Hard to believe in 2013 and the era of "Lean In," but one could argue that the country is approaching a sort of national mini-conversation on women in the workplace.
In the workplace otherwise known as Capitol Hill today, there was a prosecutor's table full of women senators staring down a witness table full of medal-spangled male military brass seeking to protect a commander's ability to veto discipline handed down by military courts for sexual assault.
Mississippi Gov. Phil Bryant broached the subject today when he was asked at a D.C. event why U.S. kids have become so "mediocre" in education.
"I'm going to get in trouble if I … You want me to tell the truth," Republican Bryant said. "You know I think parents became … Both parents started working and the mom is in the workplace.
"It's not a bad thing," he said, looking at the audience as if he expected disagreement. "I'm going to get in trouble. I can see the emails tomorrow. But now both parents are working, they're pursuing their careers. It's a great American story now that women are in the workplace."
A moderator at the event sponsored by the Washington Post asked Bryant, 58, whether it was then the mother's place to teach children to read.
"No, no," he said. "But I think there was that loving, nurturing opportunity that both parents had a little bit of time.
"My dad was a reader," he said. "He was a mechanic so he didn't go to college. So he was a reader, but he had a little more time with me. … In today's society, parents are so challenged. Not just the mom, but the mom and the dad. They're working overtime, they're trying to balance both of them in the workplace."
Time will tell whether emails do, indeed, roll into Bryant, who seemed to suggest that while he's not personally opposed to women in the workplace, he thinks it has contributed to a general U.S. decline. But there's no doubt a contretemps on the conservative cable network Fox News struck a nerve.
An all-male panel on Fox last week was discussing a PEW study of Census Bureau data that showed the growing importance of working mothers in the U.S. household. Forty percent of homes with children younger than 18 in the United States rely entirely or mostly on a female breadwinner, because more women are pursuing careers and also because there are more households with a single woman and children. Here's how PEW described them:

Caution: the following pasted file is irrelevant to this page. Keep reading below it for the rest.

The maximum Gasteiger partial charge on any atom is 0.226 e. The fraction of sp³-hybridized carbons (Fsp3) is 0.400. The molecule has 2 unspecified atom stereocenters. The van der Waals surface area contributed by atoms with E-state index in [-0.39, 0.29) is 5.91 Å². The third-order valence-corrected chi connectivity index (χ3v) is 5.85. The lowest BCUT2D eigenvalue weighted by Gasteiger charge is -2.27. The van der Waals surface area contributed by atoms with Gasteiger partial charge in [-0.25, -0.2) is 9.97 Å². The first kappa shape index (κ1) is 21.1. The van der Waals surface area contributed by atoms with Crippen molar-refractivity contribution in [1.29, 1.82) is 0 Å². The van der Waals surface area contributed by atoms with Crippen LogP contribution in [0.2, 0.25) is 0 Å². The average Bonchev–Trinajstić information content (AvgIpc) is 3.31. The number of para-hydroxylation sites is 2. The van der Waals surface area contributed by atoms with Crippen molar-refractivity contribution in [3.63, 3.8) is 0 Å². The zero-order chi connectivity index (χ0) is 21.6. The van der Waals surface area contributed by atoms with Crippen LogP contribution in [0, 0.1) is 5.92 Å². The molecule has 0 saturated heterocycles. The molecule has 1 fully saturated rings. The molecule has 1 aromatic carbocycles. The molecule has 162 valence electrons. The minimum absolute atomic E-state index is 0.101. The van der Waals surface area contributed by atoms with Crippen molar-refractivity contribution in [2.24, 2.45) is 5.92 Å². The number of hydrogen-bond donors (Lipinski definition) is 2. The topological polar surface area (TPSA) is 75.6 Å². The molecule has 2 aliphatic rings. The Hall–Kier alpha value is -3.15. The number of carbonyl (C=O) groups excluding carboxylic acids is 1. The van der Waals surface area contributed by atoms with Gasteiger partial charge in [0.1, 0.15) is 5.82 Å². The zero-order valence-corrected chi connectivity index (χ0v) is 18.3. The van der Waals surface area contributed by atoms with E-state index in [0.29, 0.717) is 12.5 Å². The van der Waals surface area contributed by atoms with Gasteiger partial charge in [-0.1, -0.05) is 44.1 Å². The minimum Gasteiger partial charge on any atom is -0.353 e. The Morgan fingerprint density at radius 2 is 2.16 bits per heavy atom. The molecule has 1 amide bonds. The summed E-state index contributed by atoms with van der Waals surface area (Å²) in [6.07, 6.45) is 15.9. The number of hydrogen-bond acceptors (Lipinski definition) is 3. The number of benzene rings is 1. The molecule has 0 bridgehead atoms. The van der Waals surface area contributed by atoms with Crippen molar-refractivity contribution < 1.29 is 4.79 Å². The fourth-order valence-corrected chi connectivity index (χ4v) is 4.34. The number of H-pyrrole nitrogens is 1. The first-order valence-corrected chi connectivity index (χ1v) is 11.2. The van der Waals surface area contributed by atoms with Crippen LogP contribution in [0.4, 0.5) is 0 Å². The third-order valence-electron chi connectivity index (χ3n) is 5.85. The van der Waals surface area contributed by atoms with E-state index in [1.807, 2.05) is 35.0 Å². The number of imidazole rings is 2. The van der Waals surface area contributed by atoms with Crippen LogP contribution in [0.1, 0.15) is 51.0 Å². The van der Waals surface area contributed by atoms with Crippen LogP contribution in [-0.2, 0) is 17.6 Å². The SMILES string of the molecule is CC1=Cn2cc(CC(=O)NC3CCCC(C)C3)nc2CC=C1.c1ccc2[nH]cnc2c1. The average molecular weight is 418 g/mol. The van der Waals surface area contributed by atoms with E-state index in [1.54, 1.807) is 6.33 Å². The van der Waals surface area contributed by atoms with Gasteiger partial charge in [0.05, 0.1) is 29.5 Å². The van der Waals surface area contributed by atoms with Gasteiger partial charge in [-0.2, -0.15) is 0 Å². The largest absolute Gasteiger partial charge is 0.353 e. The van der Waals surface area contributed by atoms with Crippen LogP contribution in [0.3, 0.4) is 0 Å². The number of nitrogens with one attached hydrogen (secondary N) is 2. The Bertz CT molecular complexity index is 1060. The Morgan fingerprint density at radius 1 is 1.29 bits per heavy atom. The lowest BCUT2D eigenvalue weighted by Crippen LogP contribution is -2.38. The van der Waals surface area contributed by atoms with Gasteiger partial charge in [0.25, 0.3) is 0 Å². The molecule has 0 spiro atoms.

"These 'breadwinner moms' are made up of two very different groups: 5.1 million (37 percent) are married mothers who have a higher income than their husbands, and 8.6 million (63 percent) are single mothers."
An accompanying PEW survey suggested 51 percent of Americans believe that children are better off if a mother is home and doesn't hold a job while only 8 percent say the same about a father.
The Fox News controversy sprung up when the three men appearing together on the network appeared alarmed at the study.
"When you look at biology, look at the natural world, the roles of a male and a female in society, and other animals, the male typically is the dominant role," said Erick Erickson, a Fox News commentator who runs the website Redstate.com. "The female, it's not antithesis, or it's not competing, it's a complementary role. We as people in a smart society have lost the ability to have complementary relationships in nuclear families, and it's tearing us apart."
His comments drew the scorn of some of the women on Fox News, including Greta van Susteren and Megyn Kelly, herself a working mom, when she challenged Erickson in a heated exchange about science. Erickson fired off a long written missive defending his views.
"To me, you sound like somebody who's judging and then wants to come out and say, 'I'm not, I'm not, I'm not, and now let me judge judge judge, and by the way it's science it's science it's science it's fact fact fact fact," Kelly told Erickson. "Well, I have a whole list of studies saying your science is wrong and your facts are wrong."
Separately, hedge fund billionaire Paul Tudor Jones apparently used no science to formulate his thoughts on the differences between men and women in the workplace, but rather on his own personal nonscientific life experience. Jones said at a University of Virginia panel earlier this year that women can never be as effective as Wall Street traders because they have children and lose the laser-like focus needed for trading.
Place all that against the ongoing debate among highly achieving women about whether they can have it all. Princeton professor Anne-Marie Slaughter has said no. Facebook COO Sheryl Sandberg and "Lean In" author seems to say yes.
Yahoo CEO Marissa Mayer went back to work after a few weeks of maternity leave and put a nursery next to her office. The rest of the country, meanwhile, has to deal with what a recent New Republic investigation dubbed the " Hell of American Day Care".
You'd hardly know that amid this clearly unsettled debate about women in the workplace that 94 years ago today, June 4, Congress passed the 19 th Amendment, which gave women the right to vote.